Piute County Courthouse stands in the small rural town of Junction as a monument to the building skills of the pioneers and to their public commitment. The population of the county has remained between one and two thousand people. In 1892 a special bond election defeated a proposal for the building. However, by 1902 John Morrill donated a lot for the structure and $225.00 were provided for plans. The building was designed by Provo architect R.C. Watkins. Young, Allen and Morrill were contracted for $7,670.00 to build the structure which was completed in 1903. It has served as the center for county government since that time.


Located at 21 North Main Street in Junction, Utah.

Being located in a livestock-mining region, it has had its share of outlaw cases and mining suits. The little courtroom reminds those who see it of a colorful history. The original “pot-bellied” stoves were replaced with central heating. On July 4, 1930 the community celebrated “getting electricity” in their town and the courthouse.

A fire, in 1943, damaged parts of the interior. The stairs were reconstructed and most of the interior repainted. However, the general integrity of the building remains very good. Plans for limited restoration of the exterior and the courtroom are underway.

The building sits in a grove of trees, which were planted originally to provide a shaded camping area for travelers through the area. Indians and whites have used the site extensively. The tall trees now furnish a lovely backdrop for the courthouse.

In this remote setting of rural Utah, the Piute County Courthouse is extremely important.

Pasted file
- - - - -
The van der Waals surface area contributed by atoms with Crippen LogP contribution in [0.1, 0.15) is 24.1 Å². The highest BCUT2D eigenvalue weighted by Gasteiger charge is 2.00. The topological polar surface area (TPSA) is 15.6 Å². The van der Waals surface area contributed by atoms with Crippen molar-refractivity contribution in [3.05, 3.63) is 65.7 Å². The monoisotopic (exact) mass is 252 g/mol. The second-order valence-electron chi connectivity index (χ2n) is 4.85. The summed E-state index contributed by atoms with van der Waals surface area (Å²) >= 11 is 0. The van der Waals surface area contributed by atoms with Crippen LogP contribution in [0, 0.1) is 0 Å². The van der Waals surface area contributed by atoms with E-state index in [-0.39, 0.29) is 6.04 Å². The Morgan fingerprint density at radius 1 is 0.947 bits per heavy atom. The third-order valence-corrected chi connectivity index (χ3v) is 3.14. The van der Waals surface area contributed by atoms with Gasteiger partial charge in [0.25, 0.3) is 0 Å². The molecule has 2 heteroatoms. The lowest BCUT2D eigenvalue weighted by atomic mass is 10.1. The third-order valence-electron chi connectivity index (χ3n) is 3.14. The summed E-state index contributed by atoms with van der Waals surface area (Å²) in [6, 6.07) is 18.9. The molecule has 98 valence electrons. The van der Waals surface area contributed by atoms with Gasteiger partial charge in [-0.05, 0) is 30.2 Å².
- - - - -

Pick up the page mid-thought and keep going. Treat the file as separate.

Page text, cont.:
The Piute County Courthouse is constructed of red-burnt brick, made on the site by the builders, Young, Alien and Morrill. The brick walls are set on granite slabs hauled from nearby Kingston. The structure rises two full stories with small false towers in three corners and a major tower on the southeast. The architectural style is Edwardian with arched windows and archways oh both floor levels. The exterior of the structure is unaltered.

The interior has undergone some modifications, due to a fire in 1943 and the recent remodeling of the jail cell into a lounge area for employees in the south west corner of the first floor. The stairs were widened when replaced.

However, the major offices on the main floor remain with only slight changes. The second floor has seven offices used for county and town government. The courtroom remains, with its judge’s stand and jury box as it was constructed.

The wood trim on the interior was hand turned on the site also. The structure demonstrates a remarkable pioneer commitment and high quality craftsmanship.